Sunday, June 21, 2009

When did we get tired of our children?

As I believe I have mentioned before, my dad is the Presiding County Commissioner in my home town. As I believe I've also mentioned, my dad taught me some of the greatest lessons I've learned...and very few of them were strictly academic.

Today, when I called him to wish a happy father's day, we began talking about work. He was wondering if we had received any teen workers through the extra workforce initiative money that was provided by the government this summer.

He went on to tell me that Ozark county was provided five teen interns. Having them there allows them the opportunity to get some things done in the county that may have been put on the back burner otherwise. But, the downside to employing teenagers is that they don't do much unless he stays with them and stays on them. Sound like any teenagers you know?

When I asked why he was supervising them (after all, he is the Presiding County'd think that someone else could be appointed to supervise them), he explained that no one wanted to.

What struck me about that is that no one wants to deal with kids or one wants to stay on top of them to teach them, mentor them, and guide them to make sure they get their work done. People don't want to "waste" their time on them. But then we wonder why (and gripe and complain when) our kids are growing into unproductive adults who don't know how to take initiative and don't have job skills.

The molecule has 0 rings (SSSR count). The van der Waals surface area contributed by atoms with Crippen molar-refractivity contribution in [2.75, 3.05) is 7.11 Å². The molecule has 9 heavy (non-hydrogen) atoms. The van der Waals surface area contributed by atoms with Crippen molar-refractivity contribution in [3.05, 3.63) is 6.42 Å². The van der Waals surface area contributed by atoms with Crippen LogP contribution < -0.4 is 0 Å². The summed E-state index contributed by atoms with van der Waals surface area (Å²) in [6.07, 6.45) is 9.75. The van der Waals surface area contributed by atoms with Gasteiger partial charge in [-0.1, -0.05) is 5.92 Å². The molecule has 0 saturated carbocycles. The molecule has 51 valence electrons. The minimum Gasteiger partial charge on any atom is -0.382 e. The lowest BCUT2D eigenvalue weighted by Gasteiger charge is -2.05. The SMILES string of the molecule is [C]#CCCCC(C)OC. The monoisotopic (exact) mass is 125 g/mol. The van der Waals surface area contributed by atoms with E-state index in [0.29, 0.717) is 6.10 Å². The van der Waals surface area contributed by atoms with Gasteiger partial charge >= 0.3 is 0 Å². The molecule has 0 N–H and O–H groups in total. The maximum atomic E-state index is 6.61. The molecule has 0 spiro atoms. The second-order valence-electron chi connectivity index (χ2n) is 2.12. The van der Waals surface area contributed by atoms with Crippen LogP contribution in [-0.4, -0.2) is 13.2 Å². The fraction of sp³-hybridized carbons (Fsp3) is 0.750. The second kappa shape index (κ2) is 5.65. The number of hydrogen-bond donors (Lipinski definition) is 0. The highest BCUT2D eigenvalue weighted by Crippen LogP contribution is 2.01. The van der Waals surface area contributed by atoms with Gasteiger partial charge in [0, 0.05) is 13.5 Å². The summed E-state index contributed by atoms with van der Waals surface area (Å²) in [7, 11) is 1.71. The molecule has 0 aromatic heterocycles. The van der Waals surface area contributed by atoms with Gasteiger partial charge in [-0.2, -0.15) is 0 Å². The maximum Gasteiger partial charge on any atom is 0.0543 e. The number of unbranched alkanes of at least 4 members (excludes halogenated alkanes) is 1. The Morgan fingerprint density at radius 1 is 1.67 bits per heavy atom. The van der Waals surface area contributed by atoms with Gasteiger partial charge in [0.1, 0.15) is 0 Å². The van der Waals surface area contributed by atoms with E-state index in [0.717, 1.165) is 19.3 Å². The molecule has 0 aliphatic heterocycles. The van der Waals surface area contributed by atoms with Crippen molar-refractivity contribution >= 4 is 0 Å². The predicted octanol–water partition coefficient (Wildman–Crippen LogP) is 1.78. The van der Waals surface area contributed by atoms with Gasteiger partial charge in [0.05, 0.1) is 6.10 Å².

This is not the first time my dad has employed teenagers. He always employed my brother and I. But it wasn't just me. He hired teenagers from the DECA program at school. He hired my cousin in the summer. He always hired high school boys to haul hay in the summers.

I'm sure there were more effective workers than we were. I'm sure he could've hired people that would've scraped paint and painted much better than we did. I'm sure he hated to hear us moan and groan when he and my mom woke us up at 6:00 a.m. on Saturdays to run the hogs. I'm sure we wasted time (and money) trying to avoid work we didn't like and I'm sure he knew more than we expected he did. I'm sure it would've been easier for him to just say, "Forget it. I'll find someone else." or "I'll pay someone else more to get a better outcome." and let us laze around in the summers. But he never gave in.

I believe it is because of my dad that many people are probably productive workers today. He took time with all of us to employ us and to supervise us.

I hope I can always follow his example with teenagers (and adults, for that matter) who have few chances and opportunities to gain the on-the-job skills so necessary to understanding a work environment.

When did our society get so tired of our children that we'd rather do things ourselves rather than "deal with" the kids by taking the extra time and putting the extra effort into teaching them what they need to know now so the future will be more promising for all of us??

Thanks, Pops, for being that example then and continuing to be that example to other teenagers today.

And Happy Father's Day!
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